Kee Tisah 5781-2021

“Reverence for Learning in Jewish Tradition”
(updated and revised from Kee Tisah 5763-2003)

Immediately after the sin of the Golden Calf, Moses distances himself from the sinful people. Moving his tent outside the camp, he proceeds to hold court from that location. Scripture tells us that, despite the peoples' rebelliousness, when Moses went out to his tent, the entire nation would stand at the entrance of their tents as a sign of respect. From this gesture of respect, an entireritual of behavior emerged that continues to this day, reflecting the uncompromising reverence for learning that is the very essence of Jewish educational success.

Read More


0 Comments9 Minutes

Tetzaveh 5781-2021

“The Korban Tamid--a Lesson in Consistency”
(updated and revised from Tetzaveh 5762-2002)

The Tamid, the perpetual offering, was brought every morning and afternoon of every day of the year. Unfortunately, we no longer have a Temple and can no longer offer sacrifices. All we have is prayer. Now we must show our consistency and faithfulness to G-d through our prayers.

Read More


0 Comments8 Minutes

Terumah 5781-2021

“The Mishkan and the Sanctity of the Jewish Home”
(updated and revised from Terumah 5763-2003)

The fact that the Mishkan--the Tabernacle--and its central furnishings so closely resemble the Jewish home, underscores the sanctity of the Jewish domicile. By analyzing each of the Tabernacle's furnishings, we uncover the invaluable symbolic meanings of these furnishings that deserve to be found in every Jewish home.

Read More


0 Comments11 Minutes

Mishpatim 5781-2021

“‘An Eye for an Eye’ in Jewish Law”
(updated and revised from Mishpatim 5762-2002)

If an "eye for an eye" in the Bible does not literally mean an eye for an eye, but rather monetary compensation, why then does the Torah use this expression?

Read More


0 Comments10 Minutes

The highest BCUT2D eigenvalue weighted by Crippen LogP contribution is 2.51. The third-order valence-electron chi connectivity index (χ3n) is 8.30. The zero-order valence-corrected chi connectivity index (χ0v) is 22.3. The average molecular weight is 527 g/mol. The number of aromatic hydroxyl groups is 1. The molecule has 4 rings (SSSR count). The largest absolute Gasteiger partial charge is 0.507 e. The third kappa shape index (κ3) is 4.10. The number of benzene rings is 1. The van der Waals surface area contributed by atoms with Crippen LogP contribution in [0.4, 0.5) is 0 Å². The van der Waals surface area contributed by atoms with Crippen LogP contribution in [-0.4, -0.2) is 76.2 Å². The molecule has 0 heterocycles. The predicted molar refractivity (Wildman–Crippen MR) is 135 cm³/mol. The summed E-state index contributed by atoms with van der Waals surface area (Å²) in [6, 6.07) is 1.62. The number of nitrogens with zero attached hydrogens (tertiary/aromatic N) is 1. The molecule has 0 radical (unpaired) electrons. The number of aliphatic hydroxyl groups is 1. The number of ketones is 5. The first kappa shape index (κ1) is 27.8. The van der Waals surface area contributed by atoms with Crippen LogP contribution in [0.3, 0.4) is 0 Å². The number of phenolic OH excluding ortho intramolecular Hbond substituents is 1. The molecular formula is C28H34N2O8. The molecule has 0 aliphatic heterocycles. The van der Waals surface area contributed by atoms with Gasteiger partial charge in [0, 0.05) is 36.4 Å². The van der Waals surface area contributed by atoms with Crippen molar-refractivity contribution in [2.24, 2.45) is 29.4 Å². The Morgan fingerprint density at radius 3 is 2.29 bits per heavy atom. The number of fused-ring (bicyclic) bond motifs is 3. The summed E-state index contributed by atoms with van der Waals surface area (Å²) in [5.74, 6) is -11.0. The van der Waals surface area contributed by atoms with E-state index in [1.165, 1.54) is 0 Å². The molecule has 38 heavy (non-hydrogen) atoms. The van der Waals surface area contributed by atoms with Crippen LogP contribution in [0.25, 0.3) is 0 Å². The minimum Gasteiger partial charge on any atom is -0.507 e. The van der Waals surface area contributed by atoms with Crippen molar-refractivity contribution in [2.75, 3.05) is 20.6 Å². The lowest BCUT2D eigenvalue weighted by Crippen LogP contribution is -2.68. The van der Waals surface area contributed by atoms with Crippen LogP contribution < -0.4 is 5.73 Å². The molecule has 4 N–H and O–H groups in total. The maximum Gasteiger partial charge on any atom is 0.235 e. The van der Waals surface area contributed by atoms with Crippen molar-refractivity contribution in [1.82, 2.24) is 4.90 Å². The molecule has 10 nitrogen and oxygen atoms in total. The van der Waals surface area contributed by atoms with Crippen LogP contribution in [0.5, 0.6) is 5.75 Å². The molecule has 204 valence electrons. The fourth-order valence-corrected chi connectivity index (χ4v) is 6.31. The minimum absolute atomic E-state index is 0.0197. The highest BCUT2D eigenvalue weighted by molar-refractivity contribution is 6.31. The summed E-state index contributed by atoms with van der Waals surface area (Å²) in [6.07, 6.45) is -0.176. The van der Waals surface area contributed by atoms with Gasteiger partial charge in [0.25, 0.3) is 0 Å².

Yitro 5781-2021

“Structural Secrets of the Decalogue”
(updated and revised from Yitro 5762-2002)

The Torah contains some very powerful subliminal messages that may not be articulated in the text itself, or written in the letters and the ink, but may be found instead in the white spaces. That is why there are many lessons to be learned from simply studying the structure of the Ten Commandments.

Read More


0 Comments7 Minutes

B’shalach 5781-2021

“G-d: The Source of Sweetness”
(updated and revised from B’shalach 5762-2002)

Immediately after the great miracle of the parting of the seas, the Jews arrived at a place called Marah, where the water had turned bitter. G-d instructs Moses to throw a bitter branch into the water, and miraculously the waters become sweet. Our commentators suggest that the Torah wishes to convey the message to humankind that ultimately there is really no such thing as "bitter or sweet." Whatever we experience is merely a reflection of G-d's will.

Read More


0 Comments9 Minutes

Bo 5781-2021

“The Slave Mentality”
(updated and revised from Bo 5761–2001)

The Mechilta tells us that what a simple maidservant saw at the Red Sea even the greatest prophets of the future were not to see. If G-d was so close and so palpable to the ancient Israelites, how then was it possible for the Jewish people to lose faith so quickly?

Read More


0 Comments7 Minutes

Va’eira 5781-2021

“Mesmerized by the Subtle Slavery”
(updated and revised from Va’eira 5761-2001)

The Torah tells us that Pharaoh literally had to chase the Jews out of Egypt, not only because Egypt was the country that they knew as their home, but because Egypt embodied values from which they were not prepared to separate. It is this “subtle slavery,” reflected in our admiration for, and indeed worship of, “alien” cultures and values, that is a cause of concern for Jews, even today.

Read More


0 Comments7 Minutes

Shemot 5781-2021

“The Not-So-Obvious Process of Hebrew Enslavement”
(revised and updated from parashat Shemot 5761-2001)

The message of parashat Shemot is that the Jewish people probably became slaves long before the Egyptians enforced slavery upon them. Long before the back-breaking labor, the Sons of Israel had probably become slaves to Egyptian culture, Egyptian fashion and Egyptian values. It was inevitable that these committed Jewish-Egyptian “patriots” would become so deeply dedicated to Egypt politically, civically and emotionally that they would ultimately be unable to extricate themselves.

Read More


0 Comments7 Minutes

Vayechi 5781-2021

“Revealing the Time of the Coming of the End of Days”
(Updated and revised from parashat Vayechi 5761-2001)

Parashat Vayechi is the only Torah parasha that has no empty spaces between the beginning of the new parasha and the end of the previous week's parasha. Vayechi is consequently considered a "sealed" parasha. The rabbis say that the reason the parasha is sealed is because Jacob wished to reveal when the end of days would be--when the Messiah would arrive. G-d, however, did not agree that Jacob should reveal this information. The frequent contemporary attempts to calculate the Messiah’s arrival raises many questions. The Malbim offers an engaging response.

Read More


0 Comments9 Minutes

Vayigash 5781-2020

“Joseph Helps His Brothers Repent”
(updated and revised from Vayigash 5761-2001)